They were also as hypocritical as our present ones
Akbar (yes, him again) tried to bring in social reform by encouraging monogamy. A bit rich, coming from a man who used marriage as a tool of foreign policy, don’t you think? Then again, reminiscent of present day sons of the soil who insist on the adoption of vernacular languages as medium of instruction in government schools but send their own children to private schools, teaching in English.

Karma is a bitch You reap what you sow
Shah Jahan, who had revolted against his sick, dying father to gain power had to taste his own medicine towards his last years. In fact, his son, Aurangzeb, went one step further, imprisoning Shah Jahaan for eight years within the Agra Fort, in his quest to become the emperor.

Don’t be stoned all the time
The you-reap-what-you-sow argument cannot be used for Humayun who-bless his soul-did everything by the book. Not for him, his daddy’s decadent practices of making mountains of skulls of the defeated enemy’s soldiers, just for kicks. Not for him, his great-great-grandson’s power grab by killing his own siblings. In fact, he let his brother Kamran, take over Kabul, Kandahar, and Peshawar. He lost Gujarat and Malwa because of the idiocy of another sibling. He rushed to protect the kingdoms of others when sent Rakhis by widows of erstwhile opponents. Yet, after all this, after once losing his empire to Sher Shah, and then winning it all back, he died, not as a warrior in the battlefield or at the hands of  a scheming son/ underling, but due to a fall from the first floor of his library. I can only blame opium (since he probably didn’t have access to LSD).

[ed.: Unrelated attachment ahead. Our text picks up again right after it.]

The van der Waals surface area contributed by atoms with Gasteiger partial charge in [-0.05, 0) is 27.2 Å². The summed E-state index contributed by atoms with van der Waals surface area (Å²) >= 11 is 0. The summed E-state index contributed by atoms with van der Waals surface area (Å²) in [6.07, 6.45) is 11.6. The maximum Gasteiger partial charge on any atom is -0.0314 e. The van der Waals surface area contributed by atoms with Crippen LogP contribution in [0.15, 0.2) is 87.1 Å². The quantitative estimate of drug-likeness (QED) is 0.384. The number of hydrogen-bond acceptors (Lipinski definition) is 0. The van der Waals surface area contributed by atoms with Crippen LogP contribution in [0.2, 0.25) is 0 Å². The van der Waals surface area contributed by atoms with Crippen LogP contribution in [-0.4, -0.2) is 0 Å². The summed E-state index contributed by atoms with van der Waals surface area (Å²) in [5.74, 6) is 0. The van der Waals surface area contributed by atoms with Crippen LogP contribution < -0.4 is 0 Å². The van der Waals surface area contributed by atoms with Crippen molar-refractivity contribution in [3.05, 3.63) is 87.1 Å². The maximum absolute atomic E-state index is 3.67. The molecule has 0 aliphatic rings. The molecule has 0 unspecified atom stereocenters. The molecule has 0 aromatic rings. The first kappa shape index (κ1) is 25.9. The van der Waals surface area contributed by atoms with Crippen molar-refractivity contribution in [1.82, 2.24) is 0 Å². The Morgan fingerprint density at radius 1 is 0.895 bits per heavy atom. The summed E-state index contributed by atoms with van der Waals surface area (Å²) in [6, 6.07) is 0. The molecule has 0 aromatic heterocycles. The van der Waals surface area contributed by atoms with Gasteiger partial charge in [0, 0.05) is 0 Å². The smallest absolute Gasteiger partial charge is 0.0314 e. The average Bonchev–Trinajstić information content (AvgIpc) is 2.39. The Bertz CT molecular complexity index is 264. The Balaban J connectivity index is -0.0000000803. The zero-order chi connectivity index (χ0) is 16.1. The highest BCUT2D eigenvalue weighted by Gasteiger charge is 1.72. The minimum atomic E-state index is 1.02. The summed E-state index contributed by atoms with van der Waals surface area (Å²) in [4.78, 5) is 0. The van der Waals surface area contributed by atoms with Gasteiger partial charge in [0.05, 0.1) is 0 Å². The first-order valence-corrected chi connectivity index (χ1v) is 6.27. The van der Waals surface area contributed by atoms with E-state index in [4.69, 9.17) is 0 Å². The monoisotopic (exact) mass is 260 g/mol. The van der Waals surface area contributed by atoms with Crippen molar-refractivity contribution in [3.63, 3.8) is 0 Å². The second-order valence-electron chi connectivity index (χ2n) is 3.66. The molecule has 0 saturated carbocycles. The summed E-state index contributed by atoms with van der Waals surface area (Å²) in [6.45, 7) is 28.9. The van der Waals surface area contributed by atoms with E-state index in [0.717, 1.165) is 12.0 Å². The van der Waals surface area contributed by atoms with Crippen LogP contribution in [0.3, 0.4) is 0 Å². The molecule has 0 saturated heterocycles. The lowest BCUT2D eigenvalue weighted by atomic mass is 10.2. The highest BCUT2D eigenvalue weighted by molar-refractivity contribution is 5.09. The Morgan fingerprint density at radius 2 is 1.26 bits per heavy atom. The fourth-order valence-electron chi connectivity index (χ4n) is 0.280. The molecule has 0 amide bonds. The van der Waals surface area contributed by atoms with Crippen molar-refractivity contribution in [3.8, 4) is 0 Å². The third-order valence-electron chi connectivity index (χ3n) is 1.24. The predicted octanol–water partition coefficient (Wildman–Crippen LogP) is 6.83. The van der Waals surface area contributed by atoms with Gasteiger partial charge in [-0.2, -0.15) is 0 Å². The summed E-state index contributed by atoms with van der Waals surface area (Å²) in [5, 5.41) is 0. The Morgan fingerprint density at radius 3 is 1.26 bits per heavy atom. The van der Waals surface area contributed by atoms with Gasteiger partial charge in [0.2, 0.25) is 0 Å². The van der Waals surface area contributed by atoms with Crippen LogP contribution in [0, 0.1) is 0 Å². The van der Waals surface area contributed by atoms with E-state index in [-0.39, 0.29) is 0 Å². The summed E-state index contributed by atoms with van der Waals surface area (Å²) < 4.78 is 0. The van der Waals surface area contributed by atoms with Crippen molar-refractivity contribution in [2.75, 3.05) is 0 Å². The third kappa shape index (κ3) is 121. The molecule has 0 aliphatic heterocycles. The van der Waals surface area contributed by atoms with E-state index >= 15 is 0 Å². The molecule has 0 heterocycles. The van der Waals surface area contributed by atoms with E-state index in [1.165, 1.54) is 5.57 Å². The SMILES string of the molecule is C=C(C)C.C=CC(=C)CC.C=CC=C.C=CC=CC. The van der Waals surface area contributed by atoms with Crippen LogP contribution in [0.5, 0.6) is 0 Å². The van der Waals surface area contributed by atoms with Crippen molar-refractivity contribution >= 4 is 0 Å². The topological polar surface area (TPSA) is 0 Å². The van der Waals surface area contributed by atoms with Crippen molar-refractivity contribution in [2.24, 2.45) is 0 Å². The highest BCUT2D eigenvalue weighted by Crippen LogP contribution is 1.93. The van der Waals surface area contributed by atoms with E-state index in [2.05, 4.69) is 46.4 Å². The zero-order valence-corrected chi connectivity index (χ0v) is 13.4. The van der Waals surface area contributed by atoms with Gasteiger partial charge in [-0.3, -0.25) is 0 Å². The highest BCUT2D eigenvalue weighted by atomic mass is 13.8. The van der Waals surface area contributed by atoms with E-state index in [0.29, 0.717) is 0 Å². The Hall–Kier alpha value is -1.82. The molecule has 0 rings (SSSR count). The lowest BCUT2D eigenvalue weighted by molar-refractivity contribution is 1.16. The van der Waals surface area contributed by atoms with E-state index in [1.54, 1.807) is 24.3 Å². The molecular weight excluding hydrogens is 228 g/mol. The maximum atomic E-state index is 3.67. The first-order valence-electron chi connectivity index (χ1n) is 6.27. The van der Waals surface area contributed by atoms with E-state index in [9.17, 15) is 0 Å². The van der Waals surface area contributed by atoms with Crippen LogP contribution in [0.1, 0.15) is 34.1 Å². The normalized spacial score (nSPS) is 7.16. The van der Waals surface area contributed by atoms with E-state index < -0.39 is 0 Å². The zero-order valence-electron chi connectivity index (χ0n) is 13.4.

Religion will always be used for furthering political ambitions
Humayun inherited his drug habit from his father Babur, who by all accounts was a party animal. Yet when it came to motivating his troops for the battle against Rana Sanga at Khanwa, he used religion. He called the battle ‘jihad’, throwing out his treasured stocks of alcohol to prove his religious fervour to his soldiers.
Guess who won the battle?

PS: Yes, the blog just turned 3!!
PPS: The Sanghis are a super-efficient force, as it turns out. See what they did on 15 May.